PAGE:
If the work you’re putting in your portfolio doesn’t excite you, it isn’t likely to excite a potential client either. Put your best foot forward: you should have plenty to say about your work, if the client or employer asks about it.
Get inspired by others
You can see what other professional designers are up to and get some inspiration from sites like Abduzeedo, a blog on design as well as other topics like Photography, UI/UX and web design, or Awwwards, a website where awards are given for the purpose of celebrating excellent design, creativity, innovation and so on. You’ll find some of the best designers in the world here.
The 10 best graphic design portfolio examples
Kate Moross is a graphic designer, artist, and illustrator based in London. Their design portfolio makes a huge first impression, with kaleidoscopic colour and a bold tiled selection of works. But scroll past the first image and you’ll find a well-structured, easy-to-navigate website that showcases their best work across multiple disciplines. It gives a huge sense of the designer’s personality and style, making it easy for a client to decide if they’re the right person for the job.
Susan Kare is a computer iconographer who’s software icons are instantly recognisable to just about anyone who has ever used a computer. Her iconic works include the Microsoft Solitaire card decks, the Pinterest logos, and Facebook’s virtual gifts. Her website is primarily an online shop, where you can order signed prints of her work, and she actually uses her Behance profile as a portfolio, which goes to show that even the biggest names in design use the platform.
Skyler Hefley is a young digital marketer, who proves that you don’t need 20+ years experience with the world’s biggest brands to have a rocking portfolio. He’s used Adobe Spark, a free tool, to create a simple but compelling portfolio. His full resume is up there, and each of the projects he showcases includes a bit about the design journey which gives great insight into the way he thinks and works.
&Walsch is a design agency based in New York. They are one of the leaders in brand strategy, art direction, and design in the city. Their website is a great example of a winning portfolio: the landing page is intriguing and eye catching, and all of their best work is right there on the home page, full screen, with no frills or unnecessary detail. Although the website is slick and modern, it is also super simple: proof that you don’t need to overdo it.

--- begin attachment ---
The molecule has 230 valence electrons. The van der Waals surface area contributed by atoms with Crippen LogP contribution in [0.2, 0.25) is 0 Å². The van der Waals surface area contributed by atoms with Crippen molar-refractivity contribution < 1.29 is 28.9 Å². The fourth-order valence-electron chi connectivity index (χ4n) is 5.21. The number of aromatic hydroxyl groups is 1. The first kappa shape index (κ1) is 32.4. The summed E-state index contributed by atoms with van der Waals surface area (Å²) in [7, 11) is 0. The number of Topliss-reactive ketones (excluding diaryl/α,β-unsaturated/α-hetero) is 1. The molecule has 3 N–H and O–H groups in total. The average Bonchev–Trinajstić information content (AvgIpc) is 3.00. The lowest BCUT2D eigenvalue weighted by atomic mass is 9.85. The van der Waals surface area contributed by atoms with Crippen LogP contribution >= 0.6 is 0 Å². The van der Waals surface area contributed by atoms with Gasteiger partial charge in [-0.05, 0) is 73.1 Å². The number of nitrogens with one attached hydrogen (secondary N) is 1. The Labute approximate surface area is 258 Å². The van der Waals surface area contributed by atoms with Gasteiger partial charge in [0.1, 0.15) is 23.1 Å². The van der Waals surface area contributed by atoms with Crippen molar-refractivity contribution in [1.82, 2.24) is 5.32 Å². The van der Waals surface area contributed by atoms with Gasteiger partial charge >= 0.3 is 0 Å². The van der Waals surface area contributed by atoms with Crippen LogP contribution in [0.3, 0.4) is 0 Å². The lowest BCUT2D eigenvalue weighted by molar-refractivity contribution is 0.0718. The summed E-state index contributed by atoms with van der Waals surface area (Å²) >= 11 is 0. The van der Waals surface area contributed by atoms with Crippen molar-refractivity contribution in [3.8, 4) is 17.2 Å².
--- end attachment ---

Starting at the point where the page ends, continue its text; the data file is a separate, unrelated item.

Your portfolio doesn’t need to cost you a fortune in web design fees and hours spent. Paula Scher, for example, is one of the world’s most influential designers, and has worked for the New York City Ballet, the New York Times, and Tiffany & Co., and she even has work in the Museum of Modern Art’s permanent collection. But you can find her portfolio on Behance, a free platform available to anyone in the world.
Jae Bin Lee
Jae Bin Lee is a young designer and writer based in New York. He has recently launched a website showcasing his portfolio, but before that he used Google Drive very effectively. He designed a clean and simple PDF containing his design projects and contact details.
Paul Rand is another household name in the design world, and his website is slick, simple, and full of breathing room. The uncluttered look and feel makes the site easy to navigate, even though his body of work is massive and varied.
Jessica Hische, according to her website, is “a lettering artist and author with a tendency to overshare and a penchant for procrastiworking”. One look at the landing page tells you a lot about who Jessica is, and you get an immediate sense of her style. This is key in any portfolio. She keeps the website regularly updated with new work or projects she hopes to highlight. This strategy takes a little more time and effort, but it ensures you’re always appealing to the most relevant clients and/or employers.
Tobias van Schneider
Tobias van Schneider is a New-York-based designer whose career highlights include designing a corporate identity for NASA’s 2020 Mars Perseverance Rover mission, and the interface for Spotify. His website is lick and simple, with a look and feel that gives an immediate sense of his style. The full-screen imagery looks great on mobile and desktop, and the site is uncluttered. It also has a section for his Spotify playlists, which adds a great sense of personality.
Douglas Bowden (aka Pandayogurt)
Douglas Bowden is a 3D artist and design director with an impressive array of clients from around the world. His website’s simple interactive interface is clean, professional, and effective. Hover over the titled graphics and the name of the client pops up: a clever way to include more information without cluttering the home page design.
Want to build a professional graphic design portfolio?
If you need help building your portfolio, Upskillist’s online graphic design course can help you. In just 16 weeks, you will not only build an incredible portfolio, but sharpen your skills, boost your resume, and start landing paying design jobs.
If you’re just starting out and can’t afford to buy software, check out the budget graphic design course instead. You won’t believe what you can accomplish without breaking the bank.